But I took his response to mean that he knew what I was on about.

So I enjoyed the sun in a medium-light jacket and caught up on some current events and began wondering if I should scale that Sisyphean exercise back next week, when my car came down off the work lift. Inside, to pay, I saw that the unmasked Boomer was thankfully gone. Two of the unmasked employees were right there. And I mean, right there.

So I left just as quickly as I could. Used their hand sanitizer — I see it like water in the South, now. If it’s on offer, you take advantage of the opportunity — and got to the car and used mine, wiping down the wheel and the door features and so on, just to be sure.

I rolled down the windows, because it was, in fact, a lovely afternoon, for a few blocks to let any cooties escape. And I listened to the hum of four good tires on the road.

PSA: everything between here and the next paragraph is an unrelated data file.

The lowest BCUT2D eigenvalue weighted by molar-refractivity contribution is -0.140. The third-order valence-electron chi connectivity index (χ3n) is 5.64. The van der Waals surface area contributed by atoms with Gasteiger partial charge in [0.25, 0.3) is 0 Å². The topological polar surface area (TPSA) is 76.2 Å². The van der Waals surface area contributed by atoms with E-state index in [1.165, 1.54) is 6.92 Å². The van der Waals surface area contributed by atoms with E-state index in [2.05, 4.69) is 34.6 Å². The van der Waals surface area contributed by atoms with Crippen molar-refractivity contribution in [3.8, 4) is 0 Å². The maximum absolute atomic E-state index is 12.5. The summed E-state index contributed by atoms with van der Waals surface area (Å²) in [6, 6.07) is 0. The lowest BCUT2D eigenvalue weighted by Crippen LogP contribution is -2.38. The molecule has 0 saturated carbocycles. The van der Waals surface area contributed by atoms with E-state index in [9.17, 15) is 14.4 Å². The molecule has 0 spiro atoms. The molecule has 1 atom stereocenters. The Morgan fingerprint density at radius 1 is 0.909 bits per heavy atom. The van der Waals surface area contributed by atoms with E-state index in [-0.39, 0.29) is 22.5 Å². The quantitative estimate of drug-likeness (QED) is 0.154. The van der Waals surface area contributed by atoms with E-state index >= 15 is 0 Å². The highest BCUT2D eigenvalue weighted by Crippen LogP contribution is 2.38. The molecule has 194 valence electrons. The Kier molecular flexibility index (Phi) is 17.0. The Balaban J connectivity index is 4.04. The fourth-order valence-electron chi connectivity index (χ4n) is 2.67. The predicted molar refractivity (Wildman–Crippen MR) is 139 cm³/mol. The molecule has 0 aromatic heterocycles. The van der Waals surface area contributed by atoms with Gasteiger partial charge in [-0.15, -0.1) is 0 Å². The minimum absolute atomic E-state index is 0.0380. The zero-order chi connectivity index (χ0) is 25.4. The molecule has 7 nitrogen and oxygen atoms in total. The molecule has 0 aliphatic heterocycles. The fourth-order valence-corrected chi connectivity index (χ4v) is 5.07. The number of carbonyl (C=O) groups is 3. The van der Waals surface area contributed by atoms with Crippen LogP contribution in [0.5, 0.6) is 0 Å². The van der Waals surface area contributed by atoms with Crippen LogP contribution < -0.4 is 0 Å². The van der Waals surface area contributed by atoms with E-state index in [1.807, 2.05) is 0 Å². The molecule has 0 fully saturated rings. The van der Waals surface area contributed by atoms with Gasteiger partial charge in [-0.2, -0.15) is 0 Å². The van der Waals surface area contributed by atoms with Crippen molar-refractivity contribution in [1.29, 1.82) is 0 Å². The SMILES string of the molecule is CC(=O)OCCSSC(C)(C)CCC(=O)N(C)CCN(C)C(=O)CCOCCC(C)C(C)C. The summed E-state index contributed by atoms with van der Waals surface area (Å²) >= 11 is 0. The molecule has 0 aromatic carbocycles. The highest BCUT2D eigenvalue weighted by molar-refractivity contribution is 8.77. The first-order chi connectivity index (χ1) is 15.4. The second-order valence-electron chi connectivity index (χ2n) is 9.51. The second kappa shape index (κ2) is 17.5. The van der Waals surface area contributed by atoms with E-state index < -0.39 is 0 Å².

By the time I got back to the house it was growing dark once again. So I set about doing a few household things until dinnertime. It was the productive Monday I’ve been trying to have for the last several Mondays, really. And there’s some satisfaction in that.


3
Nov 20

Election Day

My day started with a three-hour webinar. I have four of those this week. There was another hour of Zooming this afternoon. Plus two hours in the studio, where I watched the news team put together some nice election nice coverage. They’ll be proud of that. Team coverage, in-studio interviews, they pitched it back and forth. It looked awfully nice.

But it made for a full day. Or a full-enough day. (So I’m glad I voted last week, but from the look and sound of it around here, I might have waited longer last Monday than people did today.)

Here’s Noelle, anchoring for us this evening:

She’s so steady, and always does a really nice job.

We brought in all the big guns.